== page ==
Vincent Dignan is the founder of Magnific, a company that helps tech start-ups. He identifies ditching regular boozing as a turning point in his career. “I noticed a trend of other entrepreneurs drinking three, four or five times a week at different events, while their companies went nowhere,” he says. “I realised I couldn't be just another British guy getting pissed and being mildly hungover while trying to scale a website to a million visitors a month. I feel I have a very slight edge on everyone else. While they're sleeping in, I'm working.” Dignan now only drinks occasionally; he went three months without having a drop of alcohol earlier in the year.

But the decline in booze consumption isn’t only about people becoming more work-driven. There have never been more alternate ways to be entertained than resorting to the bottle. The rise of digital TV, BBC iPlayer and Netflix means most people means that most people have almost limitless choice about what to watch.

Some social lives have also partly migrated online. In many ways this is an unfortunate development, but one upshot has been to reduce alcohol intake. “You don’t need to drink to hang out online,” says Dr James Nicholls, the author of The Politics of Alcohol who now works for Alcohol Concern.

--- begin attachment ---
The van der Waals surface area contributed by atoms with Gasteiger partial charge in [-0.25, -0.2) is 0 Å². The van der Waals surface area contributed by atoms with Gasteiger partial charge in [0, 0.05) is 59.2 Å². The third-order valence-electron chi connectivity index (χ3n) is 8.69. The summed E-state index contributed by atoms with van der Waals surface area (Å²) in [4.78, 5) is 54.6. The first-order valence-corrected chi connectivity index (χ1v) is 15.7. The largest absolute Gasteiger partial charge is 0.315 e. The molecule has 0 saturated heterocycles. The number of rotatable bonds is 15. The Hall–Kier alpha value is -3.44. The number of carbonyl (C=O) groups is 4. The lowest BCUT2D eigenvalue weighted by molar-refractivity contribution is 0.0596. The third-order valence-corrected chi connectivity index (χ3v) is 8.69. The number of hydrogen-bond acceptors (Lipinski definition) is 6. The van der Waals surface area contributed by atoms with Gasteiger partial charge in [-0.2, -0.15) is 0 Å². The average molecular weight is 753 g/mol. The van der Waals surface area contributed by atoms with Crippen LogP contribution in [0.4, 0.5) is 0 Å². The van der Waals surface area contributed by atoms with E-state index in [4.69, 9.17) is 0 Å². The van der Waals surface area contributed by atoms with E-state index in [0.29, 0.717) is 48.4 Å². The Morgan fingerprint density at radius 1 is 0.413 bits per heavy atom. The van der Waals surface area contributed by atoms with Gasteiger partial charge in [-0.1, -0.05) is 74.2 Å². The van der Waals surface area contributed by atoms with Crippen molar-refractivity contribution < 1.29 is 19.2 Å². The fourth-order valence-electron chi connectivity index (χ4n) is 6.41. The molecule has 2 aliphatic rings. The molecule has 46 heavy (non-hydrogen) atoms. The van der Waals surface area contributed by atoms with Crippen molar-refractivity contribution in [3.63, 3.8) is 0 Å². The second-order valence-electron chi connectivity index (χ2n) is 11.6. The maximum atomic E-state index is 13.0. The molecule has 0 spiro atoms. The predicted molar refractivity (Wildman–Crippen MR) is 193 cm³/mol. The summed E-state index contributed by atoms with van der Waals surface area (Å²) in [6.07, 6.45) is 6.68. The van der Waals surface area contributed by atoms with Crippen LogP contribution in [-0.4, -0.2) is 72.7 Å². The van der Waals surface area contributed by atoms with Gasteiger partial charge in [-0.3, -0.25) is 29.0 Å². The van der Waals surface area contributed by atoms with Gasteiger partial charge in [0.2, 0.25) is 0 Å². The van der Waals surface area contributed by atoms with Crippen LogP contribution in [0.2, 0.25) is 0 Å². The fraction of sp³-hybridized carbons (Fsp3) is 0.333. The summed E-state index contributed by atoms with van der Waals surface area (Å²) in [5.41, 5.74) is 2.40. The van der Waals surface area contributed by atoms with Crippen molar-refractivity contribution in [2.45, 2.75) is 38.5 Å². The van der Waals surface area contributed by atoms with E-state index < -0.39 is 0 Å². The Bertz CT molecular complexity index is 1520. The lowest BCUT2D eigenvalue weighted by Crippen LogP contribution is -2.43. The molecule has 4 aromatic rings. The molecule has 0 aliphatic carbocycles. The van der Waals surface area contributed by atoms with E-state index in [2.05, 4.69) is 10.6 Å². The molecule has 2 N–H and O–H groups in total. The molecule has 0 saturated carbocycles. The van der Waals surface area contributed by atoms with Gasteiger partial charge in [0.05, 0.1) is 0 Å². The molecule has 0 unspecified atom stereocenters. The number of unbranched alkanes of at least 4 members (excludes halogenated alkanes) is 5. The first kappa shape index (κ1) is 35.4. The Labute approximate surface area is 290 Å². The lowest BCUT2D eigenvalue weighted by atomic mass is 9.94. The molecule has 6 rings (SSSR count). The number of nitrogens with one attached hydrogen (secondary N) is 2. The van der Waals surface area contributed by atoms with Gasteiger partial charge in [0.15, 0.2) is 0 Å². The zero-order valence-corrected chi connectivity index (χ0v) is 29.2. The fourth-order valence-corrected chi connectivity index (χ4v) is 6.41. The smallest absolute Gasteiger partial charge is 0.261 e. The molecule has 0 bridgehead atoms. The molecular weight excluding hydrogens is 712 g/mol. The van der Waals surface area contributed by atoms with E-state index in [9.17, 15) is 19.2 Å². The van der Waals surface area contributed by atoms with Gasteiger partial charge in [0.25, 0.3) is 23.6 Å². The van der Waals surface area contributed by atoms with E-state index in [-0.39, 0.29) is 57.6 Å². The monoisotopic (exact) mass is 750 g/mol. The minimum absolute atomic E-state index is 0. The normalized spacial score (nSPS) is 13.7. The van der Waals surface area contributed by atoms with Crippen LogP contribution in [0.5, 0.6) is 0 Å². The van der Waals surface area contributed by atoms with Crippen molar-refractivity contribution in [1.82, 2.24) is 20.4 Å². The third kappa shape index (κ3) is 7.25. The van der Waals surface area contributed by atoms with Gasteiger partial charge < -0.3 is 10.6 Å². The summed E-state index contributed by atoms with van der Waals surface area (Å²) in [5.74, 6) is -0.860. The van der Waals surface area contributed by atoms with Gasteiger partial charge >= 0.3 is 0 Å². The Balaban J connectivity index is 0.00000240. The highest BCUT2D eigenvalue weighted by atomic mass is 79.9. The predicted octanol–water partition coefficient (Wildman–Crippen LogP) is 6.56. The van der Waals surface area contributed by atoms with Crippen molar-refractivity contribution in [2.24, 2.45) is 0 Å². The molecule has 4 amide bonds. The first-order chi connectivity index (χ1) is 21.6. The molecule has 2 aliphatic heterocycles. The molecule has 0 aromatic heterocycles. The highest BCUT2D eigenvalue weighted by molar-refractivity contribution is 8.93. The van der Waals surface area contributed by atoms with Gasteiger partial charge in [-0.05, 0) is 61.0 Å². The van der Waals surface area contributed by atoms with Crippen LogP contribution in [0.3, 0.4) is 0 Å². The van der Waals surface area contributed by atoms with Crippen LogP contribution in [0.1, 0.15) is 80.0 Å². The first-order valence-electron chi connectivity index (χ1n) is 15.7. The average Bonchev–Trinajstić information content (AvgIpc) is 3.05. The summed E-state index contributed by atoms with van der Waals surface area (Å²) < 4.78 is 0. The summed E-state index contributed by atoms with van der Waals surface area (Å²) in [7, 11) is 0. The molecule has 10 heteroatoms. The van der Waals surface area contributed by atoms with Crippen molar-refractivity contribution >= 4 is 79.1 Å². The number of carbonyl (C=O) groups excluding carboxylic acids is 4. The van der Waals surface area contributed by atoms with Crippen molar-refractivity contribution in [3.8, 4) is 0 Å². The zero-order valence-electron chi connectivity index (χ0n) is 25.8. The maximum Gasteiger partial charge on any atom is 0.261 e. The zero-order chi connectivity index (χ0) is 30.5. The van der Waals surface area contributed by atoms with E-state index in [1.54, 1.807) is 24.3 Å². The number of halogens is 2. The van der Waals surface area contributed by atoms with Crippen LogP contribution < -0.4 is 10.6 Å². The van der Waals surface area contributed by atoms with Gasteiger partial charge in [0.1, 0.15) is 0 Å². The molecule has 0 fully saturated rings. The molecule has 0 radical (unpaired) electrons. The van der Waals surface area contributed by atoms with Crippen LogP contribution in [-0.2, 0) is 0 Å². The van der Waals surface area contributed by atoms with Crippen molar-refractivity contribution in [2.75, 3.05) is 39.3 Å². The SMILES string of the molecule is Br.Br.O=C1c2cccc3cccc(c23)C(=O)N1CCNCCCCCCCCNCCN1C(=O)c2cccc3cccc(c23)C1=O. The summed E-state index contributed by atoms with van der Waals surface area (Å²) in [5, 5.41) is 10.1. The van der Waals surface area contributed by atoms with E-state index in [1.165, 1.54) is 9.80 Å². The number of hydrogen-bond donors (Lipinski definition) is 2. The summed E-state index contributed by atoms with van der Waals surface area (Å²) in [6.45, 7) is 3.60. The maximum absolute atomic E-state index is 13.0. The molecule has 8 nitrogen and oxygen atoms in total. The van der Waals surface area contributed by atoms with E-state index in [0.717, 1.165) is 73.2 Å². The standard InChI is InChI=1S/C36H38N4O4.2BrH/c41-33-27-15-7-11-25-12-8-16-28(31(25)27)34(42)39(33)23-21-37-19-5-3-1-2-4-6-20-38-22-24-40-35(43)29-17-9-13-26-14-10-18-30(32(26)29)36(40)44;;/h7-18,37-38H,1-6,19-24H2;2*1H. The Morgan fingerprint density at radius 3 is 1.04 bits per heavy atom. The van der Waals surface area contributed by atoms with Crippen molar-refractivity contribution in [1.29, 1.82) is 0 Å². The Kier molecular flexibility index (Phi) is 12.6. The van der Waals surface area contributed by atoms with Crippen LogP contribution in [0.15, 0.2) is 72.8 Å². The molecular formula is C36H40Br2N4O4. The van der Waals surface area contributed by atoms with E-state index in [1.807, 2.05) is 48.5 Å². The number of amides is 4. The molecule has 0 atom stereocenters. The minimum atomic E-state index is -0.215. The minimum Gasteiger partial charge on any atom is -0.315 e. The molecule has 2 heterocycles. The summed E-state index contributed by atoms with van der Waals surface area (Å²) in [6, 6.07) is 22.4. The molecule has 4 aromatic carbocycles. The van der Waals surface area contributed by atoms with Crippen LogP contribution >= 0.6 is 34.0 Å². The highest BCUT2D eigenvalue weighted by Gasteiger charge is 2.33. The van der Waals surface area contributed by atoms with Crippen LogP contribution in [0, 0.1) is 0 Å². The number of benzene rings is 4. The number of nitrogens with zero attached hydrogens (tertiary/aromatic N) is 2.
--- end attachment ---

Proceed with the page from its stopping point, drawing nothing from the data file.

The sheer cost of boozing also puts people off. Although minimum pricing on booze has not been introduced, a series of taxes have made alcohol more expensive, while a ban on below-cost selling was introduced last year. Across the 28 countries of the EU, only Ireland has higher alcohol and tobacco prices than the UK today; in 1998 prices in the UK were only the fourth most expensive in the EU.

Immigration has also contributed to weaning Britain off booze. The decrease in alcohol consumption “is linked partly to demographic trends: the fall is largest in areas with greater ethnic diversity,” Nicholls says. A third of adults in London, where 37 per cent of the population is foreign born, do not drink alcohol at all, easily the highest of any region in Britain.

The alcohol industry is nothing if not resilient. “By lobbying for lower duty rates, ramping up their marketing and developing new products the big producers are doing their best to make sure the last ten years turn out to be a blip rather than a long term change in culture,” Nicholls says.

But whatever alcohol companies do to fight back against the declining popularity of booze, deep changes in British culture have made booze less attractive. Forget the horrific tales of drunken escapades from Magaluf to the Bullingdon Club. The real story is of the strange death of boozy Britain. 

Tim Wigmore is a contributing writer to the New Statesman and the author of Second XI: Cricket In Its Outposts.